Obama’s final regulatory binge
The Obama Administration’s midnight regulation bender has been something to behold, and now we are learning the remarkable magnitude: 145 new regulations merely in the 36 working days from the election through Dec. 31. The good news: Congress on Wednesday began to stop and repeal the binge.
The numbers come from the American Action Forum, a free-market think tank that looked at the Federal Register and other sources to discover that 31 of those 145 new rules qualify as economically significant, meaning they impose costs of $100 million or more. This final splurge puts Mr. Obama on track to become the most aggressive midnight-rule maker since the Clinton Administration, imposing some $21.7 billion in costs since the election. About $16.4 billion worth are already final regulations while the rest are moving through the rule-making process.
This is astonishing even by the feverish rule-writing of the eight-year Obama Administration. Team Obama issued 39 new rules in March 2016, 55 in May and 57 in November. Someone must have called this pace slacking off, because in December the number soared to 99.
The last-minute push is an effort to complicate life for the Republican agenda, but Congress is considering legislation that would allow it to undo large swaths of Mr. Obama’s new regulations at one time. Under the 1996 Congressional Review Act, Congress can kill new federal regulations on a simple majority vote within 60 working days of being final.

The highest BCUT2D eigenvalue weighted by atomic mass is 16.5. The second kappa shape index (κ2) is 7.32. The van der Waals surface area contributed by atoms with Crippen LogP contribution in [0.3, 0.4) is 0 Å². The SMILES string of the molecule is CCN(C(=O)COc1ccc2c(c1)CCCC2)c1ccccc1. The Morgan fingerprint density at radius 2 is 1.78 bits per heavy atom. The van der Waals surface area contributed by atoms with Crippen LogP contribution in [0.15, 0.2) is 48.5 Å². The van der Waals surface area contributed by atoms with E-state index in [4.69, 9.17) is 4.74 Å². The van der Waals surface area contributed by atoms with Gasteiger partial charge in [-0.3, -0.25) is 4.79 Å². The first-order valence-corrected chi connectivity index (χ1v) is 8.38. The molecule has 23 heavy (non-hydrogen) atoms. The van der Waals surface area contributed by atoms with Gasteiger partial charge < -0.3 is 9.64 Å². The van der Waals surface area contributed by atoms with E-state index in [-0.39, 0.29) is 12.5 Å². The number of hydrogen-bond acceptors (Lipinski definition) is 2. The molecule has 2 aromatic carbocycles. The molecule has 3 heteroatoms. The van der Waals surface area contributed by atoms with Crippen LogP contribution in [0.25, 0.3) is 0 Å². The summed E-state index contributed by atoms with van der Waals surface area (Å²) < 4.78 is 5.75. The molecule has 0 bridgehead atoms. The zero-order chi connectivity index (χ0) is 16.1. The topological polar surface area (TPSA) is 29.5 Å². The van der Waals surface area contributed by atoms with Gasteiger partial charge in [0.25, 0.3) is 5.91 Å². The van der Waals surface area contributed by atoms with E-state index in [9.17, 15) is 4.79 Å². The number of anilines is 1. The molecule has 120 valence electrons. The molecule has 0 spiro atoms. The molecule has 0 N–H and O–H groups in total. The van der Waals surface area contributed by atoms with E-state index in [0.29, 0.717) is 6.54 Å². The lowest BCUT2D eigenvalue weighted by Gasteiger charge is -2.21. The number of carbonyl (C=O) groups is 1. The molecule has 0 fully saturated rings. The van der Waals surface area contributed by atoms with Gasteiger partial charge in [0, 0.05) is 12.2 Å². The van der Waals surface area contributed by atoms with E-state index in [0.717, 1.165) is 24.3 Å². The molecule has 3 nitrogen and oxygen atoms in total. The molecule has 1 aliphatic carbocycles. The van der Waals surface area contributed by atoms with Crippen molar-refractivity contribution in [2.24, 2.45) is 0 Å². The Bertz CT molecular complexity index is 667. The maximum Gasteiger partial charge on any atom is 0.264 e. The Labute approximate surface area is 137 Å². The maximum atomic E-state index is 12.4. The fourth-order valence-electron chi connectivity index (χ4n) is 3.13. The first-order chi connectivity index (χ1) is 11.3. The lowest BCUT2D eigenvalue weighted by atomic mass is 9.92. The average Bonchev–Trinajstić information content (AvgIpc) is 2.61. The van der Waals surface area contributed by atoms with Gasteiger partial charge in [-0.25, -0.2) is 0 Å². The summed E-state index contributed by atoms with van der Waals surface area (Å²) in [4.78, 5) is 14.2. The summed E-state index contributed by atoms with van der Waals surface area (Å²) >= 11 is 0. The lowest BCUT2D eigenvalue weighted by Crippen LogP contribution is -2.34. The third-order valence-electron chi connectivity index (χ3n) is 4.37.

The new bill that passed the House on a 238-184 vote on Wednesday would expand that authority by allowing Congress to nix multiple midnight regulations in a single vote rather than having to hold individual votes to repeal a series of recent regulations. This is a useful efficiency if Congress wants to spend the first 100 days of the Trump Administration doing anything on other issues like, say, health care or judicial nominations.
Undoing the worst rules would be a favor to many small businesses that bear the costs in dollars and extra paperwork. The American Action Forum report notes that some of the largest regulatory costs concern energy and the environment, including $3.6 billion in requirements for commercial vehicle operators, $2.37 billion to regulate natural gas flaring on public lands and $1.55 billion in costs associated with the renewable fuels standard.
President Obama has claimed executive power he doesn’t have to steal Congressional powers that are plainly in the Constitution. Congress has every right to reclaim those powers, and providing more supervision over lawless presidential rule-making is an excellent start.